March 13, 2006

vim shmim

Religion isn’t the opiate of the masses anymore, Karl. IDEs are.

“The whitespace thing is simply that Python uses indentation to determine block nesting. It forces you to indent everything a certain way, and they do this so that everyone’s code will look the same. A surprising number of programmers hate this, because it feels to them like their freedom is being taken away; it feels as if Python is trampling their constitutional right to use shotgun formatting and obfuscated one-liners.”

The thing is, the forced indenting is one of the reasons I wanted to learn Python.  I don’t want work on code that was created by some crackhead programmer who thinks fitting his entire program into a single line will somehow reduce the number of bugs due to faulty statistical analysis.  Either way, it’s an enjoyable rant on what programming languages one should learn, by Stevey, whoever that is.

No Comments »

  1. TIME VORTEX! Red, you should never never post links like this without putting (the number of pages in parentheses, and an exclamation point if it’s a page turner!) Shawn was right. You must be destroyed.

    Comment by Kris Kowal — March 16, 2006 @ 12:32 pm

  2. If God uses an editor it’s vim. Lucifer uses emacs!

    Comment by Anonymous — March 16, 2006 @ 6:20 pm

  3. Have you honestly run into un-indented or inconsistently indented code, even once? I don’t know that Python was indeed designed to prevent such idiocy, but limiting lines to 80 columns sounds more useful to me.

    And what makes you think the statistical analysis is invalid?

    Comment by Casey — March 16, 2006 @ 10:54 pm

  4. Have you honestly run into un-indented or inconsistently indented code, even once? I don’t know that Python was indeed designed to prevent such idiocy, but limiting lines to 80 columns sounds more useful to me.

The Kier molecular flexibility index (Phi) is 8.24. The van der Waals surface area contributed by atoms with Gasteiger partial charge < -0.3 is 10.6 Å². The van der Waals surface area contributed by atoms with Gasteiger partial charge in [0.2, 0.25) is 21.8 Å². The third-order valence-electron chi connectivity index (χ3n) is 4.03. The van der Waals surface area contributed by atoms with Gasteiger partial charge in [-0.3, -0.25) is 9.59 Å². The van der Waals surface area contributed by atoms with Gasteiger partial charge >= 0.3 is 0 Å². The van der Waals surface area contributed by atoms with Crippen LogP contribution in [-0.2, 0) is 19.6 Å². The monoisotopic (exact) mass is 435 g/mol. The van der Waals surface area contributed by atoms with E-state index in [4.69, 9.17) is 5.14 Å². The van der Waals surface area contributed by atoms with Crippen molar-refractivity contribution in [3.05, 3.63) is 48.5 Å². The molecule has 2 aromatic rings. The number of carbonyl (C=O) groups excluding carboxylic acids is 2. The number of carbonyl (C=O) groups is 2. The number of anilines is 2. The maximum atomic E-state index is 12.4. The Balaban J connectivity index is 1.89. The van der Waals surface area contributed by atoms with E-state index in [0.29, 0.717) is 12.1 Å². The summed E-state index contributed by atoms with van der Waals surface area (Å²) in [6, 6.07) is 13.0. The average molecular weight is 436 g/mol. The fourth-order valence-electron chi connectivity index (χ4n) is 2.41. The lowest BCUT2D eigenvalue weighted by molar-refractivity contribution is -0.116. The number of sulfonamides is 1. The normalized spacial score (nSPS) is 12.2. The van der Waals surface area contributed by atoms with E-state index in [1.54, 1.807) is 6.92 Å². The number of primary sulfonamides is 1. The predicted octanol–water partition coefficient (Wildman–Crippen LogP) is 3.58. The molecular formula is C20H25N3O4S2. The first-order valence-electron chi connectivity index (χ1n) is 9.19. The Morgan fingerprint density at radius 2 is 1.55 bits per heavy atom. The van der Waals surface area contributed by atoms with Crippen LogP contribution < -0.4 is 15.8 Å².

Depends on how you define consistency. Of course most people manage to be consistent with themselves, but I want everyone to be consistent with me. Now, this isn’t very likely to happen any time soon in C/Java/C# etc… Python gave me the hope that any code I work on would have a consistent coding style, and I wouldn’t have to deal with both the GNU and K&R style being acceptable in the same language. Not that there’s an inherent problem with either GNU or K&R, I’d just rather I only had to deal with one. To sum up this paragraph:, I want consistent style because I’m anal.

    And what makes you think the statistical analysis is invalid?

    First of all, I haven’t seen any statistical analysis. This is my blog, not Popular Science, and I’ll talk out of my ass whenever I damn well feel like it.

    With that out of the way, here’s the deal: I’m willing to accept that better coders produce more concise code, and that there are fewer bugs in their code as a result of the fact that they are better coders. What I am not willing to accept is that if you take a coder and place limits on how long his code may be, there will somehow be fewer bugs.

    Comment by red — March 18, 2006 @ 7:58 am

  5. I’ve never bothered to try Python (only partially because I’m a little annoyed by languages trying to save me from myself), but I think Python only requires consistent indentation, not a certain style, e.g. tabs, 3-space, 4-space, etc. Is this much of an improvement?

    Here’s my understanding of the alleged correlation of between LOC and bugs. To write concise code requires a deep and clear understanding of the problem; coders with such an understanding introduce fewer bugs. Therefore, requiring concise code results in fewer bugs. It could be BS.

    Comment by Casey — March 18, 2006 @ 6:18 pm

  6. Dude, the comments on this posting are incredibly nerdy.

    Unbelieveable.

    Comment by Byron — March 19, 2006 @ 11:45 pm

  7. I’m with Byron on this. If it’s beyond html it’s beyond me…

    Comment by Alicia — March 21, 2006 @ 2:00 pm

  8. Welcome to the world of the CS major.

    Comment by Xenith — March 24, 2006 @ 11:07 pm

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